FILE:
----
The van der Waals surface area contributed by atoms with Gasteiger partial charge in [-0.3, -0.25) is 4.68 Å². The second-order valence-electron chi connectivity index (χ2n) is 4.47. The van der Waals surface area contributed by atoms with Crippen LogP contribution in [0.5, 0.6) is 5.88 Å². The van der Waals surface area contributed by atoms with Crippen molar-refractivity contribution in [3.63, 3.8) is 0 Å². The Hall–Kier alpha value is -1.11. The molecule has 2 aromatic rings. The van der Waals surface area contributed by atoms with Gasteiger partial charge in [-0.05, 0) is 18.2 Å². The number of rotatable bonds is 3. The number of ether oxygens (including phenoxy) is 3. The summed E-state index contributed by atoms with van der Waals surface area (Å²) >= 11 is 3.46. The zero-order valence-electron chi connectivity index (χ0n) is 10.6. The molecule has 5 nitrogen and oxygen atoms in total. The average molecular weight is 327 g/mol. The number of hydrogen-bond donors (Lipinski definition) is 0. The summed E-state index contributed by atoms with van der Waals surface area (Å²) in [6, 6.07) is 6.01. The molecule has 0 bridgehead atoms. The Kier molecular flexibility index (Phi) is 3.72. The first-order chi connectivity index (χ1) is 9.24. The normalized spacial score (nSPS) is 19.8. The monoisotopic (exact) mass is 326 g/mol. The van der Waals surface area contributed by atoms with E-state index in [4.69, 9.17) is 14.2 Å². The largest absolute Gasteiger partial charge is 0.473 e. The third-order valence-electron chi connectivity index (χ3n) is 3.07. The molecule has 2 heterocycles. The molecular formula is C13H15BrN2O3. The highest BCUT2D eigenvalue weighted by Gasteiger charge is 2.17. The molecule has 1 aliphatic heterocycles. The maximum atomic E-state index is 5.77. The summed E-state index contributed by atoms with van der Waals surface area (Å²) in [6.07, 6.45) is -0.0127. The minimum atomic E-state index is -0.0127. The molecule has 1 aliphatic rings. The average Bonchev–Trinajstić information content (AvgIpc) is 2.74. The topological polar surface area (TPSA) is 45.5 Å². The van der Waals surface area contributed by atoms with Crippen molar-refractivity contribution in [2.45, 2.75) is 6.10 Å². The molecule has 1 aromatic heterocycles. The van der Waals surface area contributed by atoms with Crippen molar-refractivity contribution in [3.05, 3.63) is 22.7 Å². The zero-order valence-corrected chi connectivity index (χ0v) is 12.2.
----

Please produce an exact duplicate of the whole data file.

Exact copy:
The van der Waals surface area contributed by atoms with Gasteiger partial charge in [-0.3, -0.25) is 4.68 Å². The second-order valence-electron chi connectivity index (χ2n) is 4.47. The van der Waals surface area contributed by atoms with Crippen LogP contribution in [0.5, 0.6) is 5.88 Å². The van der Waals surface area contributed by atoms with Crippen molar-refractivity contribution in [3.63, 3.8) is 0 Å². The Hall–Kier alpha value is -1.11. The molecule has 2 aromatic rings. The van der Waals surface area contributed by atoms with Gasteiger partial charge in [-0.05, 0) is 18.2 Å². The number of rotatable bonds is 3. The number of ether oxygens (including phenoxy) is 3. The summed E-state index contributed by atoms with van der Waals surface area (Å²) >= 11 is 3.46. The zero-order valence-electron chi connectivity index (χ0n) is 10.6. The molecule has 5 nitrogen and oxygen atoms in total. The average molecular weight is 327 g/mol. The number of hydrogen-bond donors (Lipinski definition) is 0. The summed E-state index contributed by atoms with van der Waals surface area (Å²) in [6, 6.07) is 6.01. The molecule has 0 bridgehead atoms. The Kier molecular flexibility index (Phi) is 3.72. The first-order chi connectivity index (χ1) is 9.24. The normalized spacial score (nSPS) is 19.8. The monoisotopic (exact) mass is 326 g/mol. The van der Waals surface area contributed by atoms with E-state index in [4.69, 9.17) is 14.2 Å². The largest absolute Gasteiger partial charge is 0.473 e. The third-order valence-electron chi connectivity index (χ3n) is 3.07. The molecule has 2 heterocycles. The molecular formula is C13H15BrN2O3. The highest BCUT2D eigenvalue weighted by Gasteiger charge is 2.17. The molecule has 1 aliphatic heterocycles. The maximum atomic E-state index is 5.77. The summed E-state index contributed by atoms with van der Waals surface area (Å²) in [6.07, 6.45) is -0.0127. The minimum atomic E-state index is -0.0127. The molecule has 1 aliphatic rings. The average Bonchev–Trinajstić information content (AvgIpc) is 2.74. The topological polar surface area (TPSA) is 45.5 Å². The van der Waals surface area contributed by atoms with Crippen molar-refractivity contribution in [2.45, 2.75) is 6.10 Å². The molecule has 1 aromatic heterocycles. The van der Waals surface area contributed by atoms with Crippen molar-refractivity contribution in [3.05, 3.63) is 22.7 Å². The zero-order valence-corrected chi connectivity index (χ0v) is 12.2.